4 stars Offering a set of four sludgy doom metal epics (not one track less than 10 minutes), YOB's Clearing the Path to Ascend combines the gnostic spiritual themes of the likes of Om with a crushingly heavy set of riffs. This isn't a matter of brushing some leaves off the path - this is about getting a bulldozer in to clear a serious blockage.

At any particular point there's often some other influence creeping in next to the doom metal - religious music, black metal shrieks, folk-tinged post-rock, all fuse somehow with the monolithic riffs in order to provide a richer than expected experience.

 Catharsis by YOB album cover Studio Album, 2003
4.61 | 9 ratings

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Catharsis
YOB Experimental/Post Metal

Review by doompaul

5 stars Yob's sophomore outing Catharsis is an absolute beast. Heavy and thick, and persistent in it's use of crescendos to build up mood and really express the heaviness that is this record. There are only three tracks on this record but the one to look out for is Catharsis. It comes in at 23 minutes and is an absolute master of Stoner space doom. Mike Scheidt's combination of ethereal vocals mixed with guttural, angry growls will flip your idea of "death metal" style vocals. They are used sparingly and to great effect. Both styles really add to the overall ambiance of the piece itself. The guitar soars and the riffs are hammering but also display an otherworldly sense of being in the void in space. Both drums and bass are solid and mesh very well with the overall piece. This is a record that you need to let unfold before you and is well worth the effort to do so.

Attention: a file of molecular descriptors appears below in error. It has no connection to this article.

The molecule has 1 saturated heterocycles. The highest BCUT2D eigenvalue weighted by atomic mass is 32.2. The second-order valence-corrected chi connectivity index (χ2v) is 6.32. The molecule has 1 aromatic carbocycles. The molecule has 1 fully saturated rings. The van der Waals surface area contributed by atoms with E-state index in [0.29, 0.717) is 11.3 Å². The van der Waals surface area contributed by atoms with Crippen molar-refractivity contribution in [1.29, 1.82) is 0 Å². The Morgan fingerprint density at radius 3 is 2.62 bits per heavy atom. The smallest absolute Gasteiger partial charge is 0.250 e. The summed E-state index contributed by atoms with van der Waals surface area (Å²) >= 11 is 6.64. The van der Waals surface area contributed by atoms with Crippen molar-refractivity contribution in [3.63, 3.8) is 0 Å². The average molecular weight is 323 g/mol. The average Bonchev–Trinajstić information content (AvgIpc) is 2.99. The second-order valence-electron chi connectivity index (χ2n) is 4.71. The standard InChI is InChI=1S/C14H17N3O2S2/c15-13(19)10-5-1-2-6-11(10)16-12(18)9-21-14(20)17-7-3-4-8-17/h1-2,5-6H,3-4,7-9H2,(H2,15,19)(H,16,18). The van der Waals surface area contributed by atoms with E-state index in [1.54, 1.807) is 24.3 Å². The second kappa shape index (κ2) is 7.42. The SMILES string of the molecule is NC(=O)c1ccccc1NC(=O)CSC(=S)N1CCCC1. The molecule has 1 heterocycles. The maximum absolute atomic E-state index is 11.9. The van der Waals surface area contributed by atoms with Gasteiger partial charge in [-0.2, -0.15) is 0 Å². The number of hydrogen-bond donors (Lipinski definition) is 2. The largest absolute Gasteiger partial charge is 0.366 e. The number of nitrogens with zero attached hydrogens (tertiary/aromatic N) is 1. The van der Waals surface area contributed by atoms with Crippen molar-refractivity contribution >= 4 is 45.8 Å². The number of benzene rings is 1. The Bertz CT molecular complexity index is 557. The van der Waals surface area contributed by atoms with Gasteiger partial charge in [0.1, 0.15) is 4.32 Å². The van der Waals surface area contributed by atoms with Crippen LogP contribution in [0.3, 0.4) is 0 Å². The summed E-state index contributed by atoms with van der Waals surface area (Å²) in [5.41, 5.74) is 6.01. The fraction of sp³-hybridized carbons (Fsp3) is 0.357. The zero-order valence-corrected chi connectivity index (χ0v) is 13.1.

Atma by YOB album cover Studio Album, 2011
2.84 | 18 ratings

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Atma
YOB Experimental/Post Metal

Review by Bonnek
Special Collaborator Prog Metal Team

3 stars If their preceding album inspired me to terms like 'post-metal', 'experimental' and 'psych', Yob have very much returned to in-your-face doom-metal here, meaning 'MoR'-type Black Sabbath that gets further slowed down to a sludge pace, with nasal Ozzy-type crying and a dry, almost low-fi, garage sound reminding of Kyuss.